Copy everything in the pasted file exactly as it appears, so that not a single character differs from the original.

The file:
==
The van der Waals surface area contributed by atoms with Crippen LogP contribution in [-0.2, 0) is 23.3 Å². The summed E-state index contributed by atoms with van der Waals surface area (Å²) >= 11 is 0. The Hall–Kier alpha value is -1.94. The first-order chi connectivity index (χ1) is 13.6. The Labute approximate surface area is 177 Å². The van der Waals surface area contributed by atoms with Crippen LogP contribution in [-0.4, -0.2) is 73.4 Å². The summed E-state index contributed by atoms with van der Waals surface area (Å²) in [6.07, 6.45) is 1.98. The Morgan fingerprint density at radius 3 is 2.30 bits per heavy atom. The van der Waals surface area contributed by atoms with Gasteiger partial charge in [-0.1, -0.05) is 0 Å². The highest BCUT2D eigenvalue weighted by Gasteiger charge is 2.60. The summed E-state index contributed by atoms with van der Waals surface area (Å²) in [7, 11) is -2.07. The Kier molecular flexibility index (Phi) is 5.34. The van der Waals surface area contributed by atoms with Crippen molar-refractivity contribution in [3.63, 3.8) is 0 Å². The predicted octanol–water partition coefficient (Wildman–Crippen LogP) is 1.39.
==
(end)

The van der Waals surface area contributed by atoms with Crippen LogP contribution in [-0.2, 0) is 23.3 Å². The summed E-state index contributed by atoms with van der Waals surface area (Å²) >= 11 is 0. The Hall–Kier alpha value is -1.94. The first-order chi connectivity index (χ1) is 13.6. The Labute approximate surface area is 177 Å². The van der Waals surface area contributed by atoms with Crippen LogP contribution in [-0.4, -0.2) is 73.4 Å². The summed E-state index contributed by atoms with van der Waals surface area (Å²) in [6.07, 6.45) is 1.98. The Morgan fingerprint density at radius 3 is 2.30 bits per heavy atom. The van der Waals surface area contributed by atoms with Gasteiger partial charge in [-0.1, -0.05) is 0 Å². The highest BCUT2D eigenvalue weighted by Gasteiger charge is 2.60. The summed E-state index contributed by atoms with van der Waals surface area (Å²) in [7, 11) is -2.07. The Kier molecular flexibility index (Phi) is 5.34. The van der Waals surface area contributed by atoms with Crippen molar-refractivity contribution in [3.63, 3.8) is 0 Å². The predicted octanol–water partition coefficient (Wildman–Crippen LogP) is 1.39.